Articles Tagged with U.S. Supreme Court

Published on:

By

From the ABA Journal News: “How is ‘certiorari’ pronounced? Even Supreme Court justices disagree,” Jun 17, 2014, by Debra Cassens Weiss

Excerpt: “.... He listened to the U.S. Supreme Court’s oral arguments to learn the uniform pronunciation and instead found a six-way split of opinion, the National Law Journal reports. Black’s Law Dictionary also fails to settle the dispute, Duane writes in an article for Green Bag (PDF). It lists three pronunciations as acceptable….” [Link to full article.]

Published on:

By

When you rely on a judicial opinion to support your cause, which version of the case do you carry into court? This is the 21st century law librarian and bench-bar dilemma.

Even if you solve the authenticity and and copyright problems (and we’re nowhere near doing that), what are we going to do about the Supreme Court?

See, Final Word on U.S. Law Isn’t: Supreme Court Keeps Editing,” by Adam Liptak, May 24, 2014 (re the upcoming article, The (Non)Finality of Supreme Court Opinions,” by Richard J. Lazarus, 128 HARV. L. REV. ___ (forthcoming 2014)).

Published on:

By

Interested in following the U.S. Supreme Courts arguments in the Patient Protection and Affordable Care Act Cases?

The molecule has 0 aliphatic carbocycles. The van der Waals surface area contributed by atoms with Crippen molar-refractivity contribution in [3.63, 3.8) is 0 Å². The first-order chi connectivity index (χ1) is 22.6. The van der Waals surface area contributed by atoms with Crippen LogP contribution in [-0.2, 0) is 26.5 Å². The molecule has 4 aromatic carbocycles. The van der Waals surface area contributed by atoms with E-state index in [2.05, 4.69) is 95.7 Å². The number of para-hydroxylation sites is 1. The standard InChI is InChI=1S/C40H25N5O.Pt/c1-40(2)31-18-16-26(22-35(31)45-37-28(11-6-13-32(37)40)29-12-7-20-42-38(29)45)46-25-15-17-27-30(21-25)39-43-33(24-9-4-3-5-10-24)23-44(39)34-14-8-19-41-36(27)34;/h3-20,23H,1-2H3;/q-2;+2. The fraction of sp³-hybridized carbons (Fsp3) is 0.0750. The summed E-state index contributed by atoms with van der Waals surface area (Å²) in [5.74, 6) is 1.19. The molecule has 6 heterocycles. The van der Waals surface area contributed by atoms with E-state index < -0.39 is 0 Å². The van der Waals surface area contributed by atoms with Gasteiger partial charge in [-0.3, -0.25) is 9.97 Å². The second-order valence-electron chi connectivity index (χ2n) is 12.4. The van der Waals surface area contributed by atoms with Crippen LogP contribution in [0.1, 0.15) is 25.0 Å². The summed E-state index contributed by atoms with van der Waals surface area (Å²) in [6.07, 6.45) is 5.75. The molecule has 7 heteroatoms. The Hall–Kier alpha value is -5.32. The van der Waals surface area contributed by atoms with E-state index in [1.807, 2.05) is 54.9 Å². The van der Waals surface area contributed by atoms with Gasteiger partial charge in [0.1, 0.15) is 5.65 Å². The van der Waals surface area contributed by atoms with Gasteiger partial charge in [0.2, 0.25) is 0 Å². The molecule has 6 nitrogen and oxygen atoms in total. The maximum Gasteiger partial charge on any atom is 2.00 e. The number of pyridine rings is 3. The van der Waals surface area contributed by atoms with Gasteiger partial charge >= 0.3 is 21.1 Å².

They plan to allow same-day audio of the oral arguments, so keep an eye on the Supreme Court’s website March 26-28, 2012.

Or, maybe you’d rather do a crossword puzzle? Gallagher blogs about: NPR’s Legal Crossword Puzzle

Published on:

By

Visit SCOTUS blog for a report and links: New Policy on Tapes Release

In Oregon, CD’s of the Oregon Supreme and Appellate Courts’ oral arguments are usually available the day after the hearing, depending on the bailiff’s work flow. To obtain a copy of the CD, contact OJD at 503-986-5553. The cost is $10 per argument (as of today). A form must be completed and payment is required in advance unless an attorney is requesting, in which case the attorney can be billed.

If you’re not an attorney, call and ask for specific instructions. Don’t try and find the information on the OJD website, unless you have a lot of time. There is a lot of information on the OJD website, but it’s difficult to find specific information. (All of us who work on websites know and understand the problem! We just have too much information to post for our customers, patrons, constituents, etc. and it seems not enough time to organize it all properly.) Sometimes THE TELEPHONE is your Best Friend!

Contact Information